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Magnetic nanoparticle–mediated massively parallel mechanical modulation of single-cell behavior

Abstract

We report a technique for generating controllable, time-varying and localizable forces on arrays of cells in a massively parallel fashion. To achieve this, we grow magnetic nanoparticle–dosed cells in defined patterns on micromagnetic substrates. By manipulating and coalescing nanoparticles within cells, we apply localized nanoparticle-mediated forces approaching cellular yield tensions on the cortex of HeLa cells. We observed highly coordinated responses in cellular behavior, including the p21-activated kinase–dependent generation of active, leading edge–type filopodia and biasing of the metaphase plate during mitosis. The large sample size and rapid sample generation inherent to this approach allow the analysis of cells at an unprecedented rate: in a single experiment, potentially tens of thousands of cells can be stimulated for high statistical accuracy in measurements. This technique shows promise as a tool for both cell analysis and control.

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Figure 1: Parallel dynamic localization of magnetic nanoparticle clusters within arrays of cells.
Figure 2: Effects of magnetic field gradient and nanoparticle loading on cell response.
Figure 3: Nanoparticle tension-dependent asymmetry in actin polymerization.
Figure 4: Nanoparticle-mediated mechanical tension generates PAK-dependent filopodia.
Figure 5: Nanoparticle-mediated forces bias mitotic spindle orientation.

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Acknowledgements

This work was partially supported through the US National Institutes of Health Director's New Innovator Award (1DP2OD007113). The authors thank M. Bachman and N. Gunn (University of California, Irvine) for samples of PSR; J. Harrison, M. Glickman and I. Goldberg for assistance with the permalloy electroplating bath; members of the UCLA Advanced Light Microscopy Spectroscopy facility for assistance with confocal microscopy; K. Lin for high-speed imaging assistance; I. Williams for running FACS; and engineers of the UCLA Nanolab for processing assistance.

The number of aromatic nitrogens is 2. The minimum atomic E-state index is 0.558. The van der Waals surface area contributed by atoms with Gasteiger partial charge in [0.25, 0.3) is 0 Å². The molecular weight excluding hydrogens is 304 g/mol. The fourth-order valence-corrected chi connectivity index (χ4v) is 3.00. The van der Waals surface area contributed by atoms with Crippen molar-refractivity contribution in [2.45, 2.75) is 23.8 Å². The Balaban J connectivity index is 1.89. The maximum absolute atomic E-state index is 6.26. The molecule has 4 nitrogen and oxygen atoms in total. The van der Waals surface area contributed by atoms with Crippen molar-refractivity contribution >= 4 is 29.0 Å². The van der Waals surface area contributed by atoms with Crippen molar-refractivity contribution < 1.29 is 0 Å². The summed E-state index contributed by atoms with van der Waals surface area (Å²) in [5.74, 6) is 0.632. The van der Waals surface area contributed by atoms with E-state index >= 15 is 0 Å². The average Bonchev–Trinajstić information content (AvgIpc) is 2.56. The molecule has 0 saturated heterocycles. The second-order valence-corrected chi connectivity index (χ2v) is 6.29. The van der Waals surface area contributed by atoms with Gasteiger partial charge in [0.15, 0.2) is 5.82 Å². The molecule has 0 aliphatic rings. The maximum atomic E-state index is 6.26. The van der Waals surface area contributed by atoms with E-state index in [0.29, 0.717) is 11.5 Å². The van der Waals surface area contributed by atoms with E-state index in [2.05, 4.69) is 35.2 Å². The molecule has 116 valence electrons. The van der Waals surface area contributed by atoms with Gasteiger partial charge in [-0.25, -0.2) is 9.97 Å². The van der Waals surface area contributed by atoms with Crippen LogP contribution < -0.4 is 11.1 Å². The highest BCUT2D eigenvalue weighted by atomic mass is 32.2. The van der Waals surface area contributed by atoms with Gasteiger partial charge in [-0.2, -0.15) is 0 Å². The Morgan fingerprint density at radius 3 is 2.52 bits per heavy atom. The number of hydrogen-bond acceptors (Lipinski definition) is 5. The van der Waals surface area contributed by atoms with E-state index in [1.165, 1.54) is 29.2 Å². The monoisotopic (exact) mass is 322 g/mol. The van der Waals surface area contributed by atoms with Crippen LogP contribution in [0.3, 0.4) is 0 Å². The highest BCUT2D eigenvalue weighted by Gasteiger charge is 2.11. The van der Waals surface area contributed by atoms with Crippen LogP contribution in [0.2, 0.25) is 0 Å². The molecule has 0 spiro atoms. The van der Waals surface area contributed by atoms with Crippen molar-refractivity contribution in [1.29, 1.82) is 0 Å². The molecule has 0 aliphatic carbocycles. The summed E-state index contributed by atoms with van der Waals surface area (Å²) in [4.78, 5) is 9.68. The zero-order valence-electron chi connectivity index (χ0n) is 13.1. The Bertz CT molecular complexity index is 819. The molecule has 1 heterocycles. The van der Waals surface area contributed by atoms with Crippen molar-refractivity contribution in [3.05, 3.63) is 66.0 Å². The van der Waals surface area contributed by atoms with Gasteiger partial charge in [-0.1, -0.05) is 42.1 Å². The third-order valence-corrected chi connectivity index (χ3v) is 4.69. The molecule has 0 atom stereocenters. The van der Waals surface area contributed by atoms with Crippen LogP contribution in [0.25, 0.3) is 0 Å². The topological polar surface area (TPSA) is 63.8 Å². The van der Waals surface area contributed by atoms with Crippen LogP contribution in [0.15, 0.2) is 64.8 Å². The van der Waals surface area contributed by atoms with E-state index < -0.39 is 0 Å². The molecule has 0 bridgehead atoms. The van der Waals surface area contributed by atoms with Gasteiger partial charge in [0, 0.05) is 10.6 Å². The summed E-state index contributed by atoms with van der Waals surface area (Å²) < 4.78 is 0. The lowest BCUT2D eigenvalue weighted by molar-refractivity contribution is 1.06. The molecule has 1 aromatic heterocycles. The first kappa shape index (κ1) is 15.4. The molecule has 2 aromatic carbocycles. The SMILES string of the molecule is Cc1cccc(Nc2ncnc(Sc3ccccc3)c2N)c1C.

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Affiliations

Authors

Contributions

P.T. and D.D.C. contributed to the initial concept. P.T. and J.W.J. contributed to the fabrication design. D.D.C. and P.T. designed the integration of magnetic elements and single cells. P.T. developed the final fabrication and cell-patterning protocols. P.T. fabricated the micromagnetic slides and conducted the cell experiments. J.W.J. and P.T. discussed the finite-element simulation. P.T. designed the numerical analysis flow. P.T. and D.D.C. discussed and analyzed the numerical results. All authors wrote the manuscript.

Corresponding author

Correspondence to Dino Di Carlo.

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Competing interests

The authors declare no competing financial interests.

Supplementary information

Supplementary Text and Figures

Supplementary Figures 1–9 (PDF 1355 kb)

Magnetic fluorescent nanoparticles coalesce quickly under high magnetic field stimulation (resin thickness is 0.5 μm).

Nanoparticle assembly occurs over a period of ~30 min at the left edge of the cell. As nanoparticles begin coalescing at the membrane edge, small clusters of nanoparticles enter temporary filopodial protrusions that extend beyond the edge. This effect continues until around the 1-h mark, when the cell membrane begins to yield under the high tension until finally the nanoparticle cluster exhibits a 'pull-in' instability, and the entire nanoparticle cluster protrudes from the edge of the cell membrane. Cell cytoplasm is labeled with calcein AM. (MOV 1472 kb)

High-speed images of magnetic beads manipulated by individual ferromagnetic micromagnets.

Video displays the trajectories of two magnetic beads moving along the substrate surface towards the magnetized elements using resins with thicknesses of 2.5 and 5.3 μm, respectively. (AVI 970 kb)

Confocal microscopy z slices of a single cell under moderate magnetic nanoparticle–mediated tension.

At the z planes where the cell membrane is under magnetic nanoparticle–induced tension, local effects are observed including (i) local deformation of the flanking stress fiber caused by the applied mechanical tension and (ii) flanking actin-rich protrusions emanating from the regions of highest mechanical deformation. Positive myosin-X staining at the tips of protrusions indicate induced active, ECM-attachable filopodia. (AVI 479 kb)

Confocal microscopy z slices showing the rich band of stress fiber–localized phospho-PAK progressing through the cortical regions of high deformation.

This colocalization occurs whether or not the particular cell is expressing a high filopodial asymmetry and is distinct at regions directly above where the nanoparticles are localized. (AVI 1042 kb)

Cell dividing along the axis of force application.

The time-lapse video shows a single cell adhering to an I-shaped fibronectin pattern as it divides under high nanoparticle-induced tension. As the cell undergoes and completes mitosis, the cell divides biased in the direction of the force generated by the magnetic nanoparticles. Upon successful division, both cells adhere and move normally. The nanoparticles remain only in one of the daughter cells. (MOV 936 kb)

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Tseng, P., Judy, J. & Di Carlo, D. Magnetic nanoparticle–mediated massively parallel mechanical modulation of single-cell behavior. Nat Methods 9, 1113–1119 (2012). https://doi.org/10.1038/nmeth.2210

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